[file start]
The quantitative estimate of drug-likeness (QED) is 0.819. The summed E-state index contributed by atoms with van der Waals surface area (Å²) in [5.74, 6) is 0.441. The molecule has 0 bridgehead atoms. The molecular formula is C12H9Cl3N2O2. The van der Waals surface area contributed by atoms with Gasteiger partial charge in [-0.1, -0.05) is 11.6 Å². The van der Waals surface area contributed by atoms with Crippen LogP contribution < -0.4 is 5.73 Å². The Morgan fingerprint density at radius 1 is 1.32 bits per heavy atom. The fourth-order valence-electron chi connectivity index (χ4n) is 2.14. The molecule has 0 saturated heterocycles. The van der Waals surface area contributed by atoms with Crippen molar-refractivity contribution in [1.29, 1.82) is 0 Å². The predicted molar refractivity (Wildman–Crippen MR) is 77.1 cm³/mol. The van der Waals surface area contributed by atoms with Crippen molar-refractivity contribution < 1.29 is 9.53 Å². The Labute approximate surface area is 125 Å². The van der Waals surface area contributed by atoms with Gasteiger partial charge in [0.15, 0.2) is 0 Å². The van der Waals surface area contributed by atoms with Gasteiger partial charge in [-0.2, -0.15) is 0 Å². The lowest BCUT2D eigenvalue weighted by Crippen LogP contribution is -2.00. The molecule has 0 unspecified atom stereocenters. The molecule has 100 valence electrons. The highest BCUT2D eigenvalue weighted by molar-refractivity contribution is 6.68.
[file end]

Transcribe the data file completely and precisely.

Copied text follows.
The quantitative estimate of drug-likeness (QED) is 0.819. The summed E-state index contributed by atoms with van der Waals surface area (Å²) in [5.74, 6) is 0.441. The molecule has 0 bridgehead atoms. The molecular formula is C12H9Cl3N2O2. The van der Waals surface area contributed by atoms with Gasteiger partial charge in [-0.1, -0.05) is 11.6 Å². The van der Waals surface area contributed by atoms with Crippen LogP contribution < -0.4 is 5.73 Å². The Morgan fingerprint density at radius 1 is 1.32 bits per heavy atom. The fourth-order valence-electron chi connectivity index (χ4n) is 2.14. The molecule has 0 saturated heterocycles. The van der Waals surface area contributed by atoms with Crippen molar-refractivity contribution in [1.29, 1.82) is 0 Å². The predicted molar refractivity (Wildman–Crippen MR) is 77.1 cm³/mol. The van der Waals surface area contributed by atoms with Crippen molar-refractivity contribution < 1.29 is 9.53 Å². The Labute approximate surface area is 125 Å². The van der Waals surface area contributed by atoms with Gasteiger partial charge in [0.15, 0.2) is 0 Å². The van der Waals surface area contributed by atoms with Gasteiger partial charge in [-0.2, -0.15) is 0 Å². The lowest BCUT2D eigenvalue weighted by Crippen LogP contribution is -2.00. The molecule has 0 unspecified atom stereocenters. The molecule has 100 valence electrons. The highest BCUT2D eigenvalue weighted by molar-refractivity contribution is 6.68.